Extrinsic motivation refers to getting engaged in the activities as a means to an end such as, to gain reward or avoid criticism, rather than for satisfaction of the activity itself. In contrast, amotivation refers to amotivated behaviors which are non-regulated and non-intentional. Extrinsic motivation is considered to be moving along a continuum between self-determined and controlled forms of motivation. External regulation refers to the least self-determined form of extrinsic motivation, coming entirely from external sources such as rewards or threats. Introjected regulation involves externally imposed rules that the student accepts as the norms he/she should follow in order not to feel guilty. Identified regulation occurs when a person engages in an activity because he/she highly values and identifies himself/herself with the expected behavior and sees its usefulness.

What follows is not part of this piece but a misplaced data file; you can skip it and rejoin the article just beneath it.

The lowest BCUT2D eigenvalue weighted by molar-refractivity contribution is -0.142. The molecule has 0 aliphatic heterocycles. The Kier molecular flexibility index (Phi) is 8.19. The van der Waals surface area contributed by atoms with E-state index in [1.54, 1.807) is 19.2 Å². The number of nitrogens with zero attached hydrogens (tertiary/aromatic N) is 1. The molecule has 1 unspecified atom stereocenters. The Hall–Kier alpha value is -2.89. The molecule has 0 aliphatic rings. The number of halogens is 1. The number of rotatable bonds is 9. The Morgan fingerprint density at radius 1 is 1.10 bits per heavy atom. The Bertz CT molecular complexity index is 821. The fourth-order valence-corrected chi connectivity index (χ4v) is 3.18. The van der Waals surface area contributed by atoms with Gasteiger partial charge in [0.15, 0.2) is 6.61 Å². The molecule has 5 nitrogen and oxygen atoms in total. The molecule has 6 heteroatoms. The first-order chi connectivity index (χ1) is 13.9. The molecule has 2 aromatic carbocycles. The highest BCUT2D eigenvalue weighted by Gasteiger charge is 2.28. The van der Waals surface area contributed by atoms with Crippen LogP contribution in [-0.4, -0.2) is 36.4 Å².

Integrated regulation involves selective behavior (chosen from different behavior patterns) that is fully assimilated with t he person's other values, needs and identity. Extensive research in the fields of motivation in foreign language teaching and educational psychology has also generated many theories. The social psychological approach to the foreign language asserts that learners' attitude towards the specific language group are bound to influence how successful they will be in incorporating different aspects of that language (Gardner, 2007)- the integrative or educational-cultural view of motivation in contrast to the instrumental motivation. Gardner (2007) states that to understand the roots of motivation to learn a second language in the class, it is necessary to consider both the educational context and the cultural context.